Of course, the use of the term "man" as a descriptor is simply poetic license, a fact that follows naturally from the depiction of this being as the progenitor of the Jotun.
Faced with this explanation, we (as readers) are left with another question. How can an entire race of gods (or in this case giants) emerge from a single founding being? As above, this very issue was also raised by Odin in the Vafthruthnismol:
- Othin spake:
- "Seventh answer me well, | if wise thou art called,
- If thou knowest it, Vafthruthnir, now:
- How begat he children, | the giant grim,
- Who never a giantess knew?"
- Vafthruthnir spake:
- "They say 'neath the arms | of the giant of ice
- Grew man-child and maid together;
- And foot with foot | did the wise one fashion
- A son that six heads bore."
Thus, the race of giants were understood to have emerged through a process of asexual reproduction from (the sweat of (?)) Ymir. The only notable addition that Snorri's account makes to this depiction is that it provides an explicit moral evaluation of the proceedings, stating: "By no means do we acknowledge him God [for his role in the creation]; he was evil and all his kindred: we call them Rime-Giants."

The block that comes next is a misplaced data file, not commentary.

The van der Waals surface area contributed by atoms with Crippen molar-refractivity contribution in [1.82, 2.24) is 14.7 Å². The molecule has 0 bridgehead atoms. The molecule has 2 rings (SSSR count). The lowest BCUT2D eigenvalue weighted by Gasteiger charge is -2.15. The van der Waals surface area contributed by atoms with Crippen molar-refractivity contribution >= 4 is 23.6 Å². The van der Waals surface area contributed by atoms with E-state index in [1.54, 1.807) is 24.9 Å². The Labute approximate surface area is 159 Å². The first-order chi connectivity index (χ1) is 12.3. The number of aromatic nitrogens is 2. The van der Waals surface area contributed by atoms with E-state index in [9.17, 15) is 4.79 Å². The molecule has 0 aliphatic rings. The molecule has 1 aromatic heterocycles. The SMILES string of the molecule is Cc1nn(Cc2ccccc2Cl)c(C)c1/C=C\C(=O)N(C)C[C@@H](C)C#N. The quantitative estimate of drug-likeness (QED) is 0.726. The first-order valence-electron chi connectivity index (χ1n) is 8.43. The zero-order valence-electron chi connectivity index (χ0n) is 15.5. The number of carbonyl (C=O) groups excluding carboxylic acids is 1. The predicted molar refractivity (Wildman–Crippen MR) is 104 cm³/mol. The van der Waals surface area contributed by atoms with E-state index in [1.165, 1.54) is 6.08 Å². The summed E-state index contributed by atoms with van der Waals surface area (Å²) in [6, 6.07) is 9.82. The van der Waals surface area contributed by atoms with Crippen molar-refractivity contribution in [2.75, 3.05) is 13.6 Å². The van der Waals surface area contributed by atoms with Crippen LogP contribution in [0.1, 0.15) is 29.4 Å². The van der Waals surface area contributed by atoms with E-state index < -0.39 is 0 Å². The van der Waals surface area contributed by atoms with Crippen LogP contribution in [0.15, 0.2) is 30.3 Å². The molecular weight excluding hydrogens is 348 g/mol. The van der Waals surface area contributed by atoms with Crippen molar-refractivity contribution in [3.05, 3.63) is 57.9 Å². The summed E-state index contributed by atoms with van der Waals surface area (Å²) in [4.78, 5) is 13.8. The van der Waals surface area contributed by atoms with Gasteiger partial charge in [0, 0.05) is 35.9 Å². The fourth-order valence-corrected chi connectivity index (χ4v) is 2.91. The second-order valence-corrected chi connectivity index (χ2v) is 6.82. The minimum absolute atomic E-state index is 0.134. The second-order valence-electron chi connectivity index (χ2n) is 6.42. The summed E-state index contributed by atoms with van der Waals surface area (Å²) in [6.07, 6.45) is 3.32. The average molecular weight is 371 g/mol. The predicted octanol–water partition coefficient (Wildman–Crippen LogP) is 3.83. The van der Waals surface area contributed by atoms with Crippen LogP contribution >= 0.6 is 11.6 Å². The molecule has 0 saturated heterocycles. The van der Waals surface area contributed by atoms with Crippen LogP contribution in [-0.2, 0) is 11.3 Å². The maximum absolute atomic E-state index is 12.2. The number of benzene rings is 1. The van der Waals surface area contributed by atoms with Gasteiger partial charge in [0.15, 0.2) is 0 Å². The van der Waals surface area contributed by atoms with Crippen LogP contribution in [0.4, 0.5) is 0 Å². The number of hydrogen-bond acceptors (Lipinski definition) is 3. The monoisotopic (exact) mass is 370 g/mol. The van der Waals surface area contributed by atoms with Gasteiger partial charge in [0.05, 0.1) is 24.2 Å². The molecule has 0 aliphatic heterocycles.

Following the spontaneous generation of Ymir (and his offspring), these proto-beings found themselves without a source of sustenance. Fortunately, the primordial fluids also congealed into the form of an enormous bovine, Audhumla ("hornless and fecund"), whose copious udders produced four rivers of milk. This cow, in turn, fed off of the salty blocks of ice that made up much of the early world. As she licked away the rime ice, she eventually revealed the body of a god named Búri (the first of the Aesir). Eventually, Búri married a giantess (one of the children of Ymir) and fathered Borr. After a time, Borr and his wife Bestla (another female Jotun) had three sons, named Odin, Vili and Vé. Though it was not apparent to the unwitting giant Ymir, the birth of these divine beings was the first step towards his own undoing.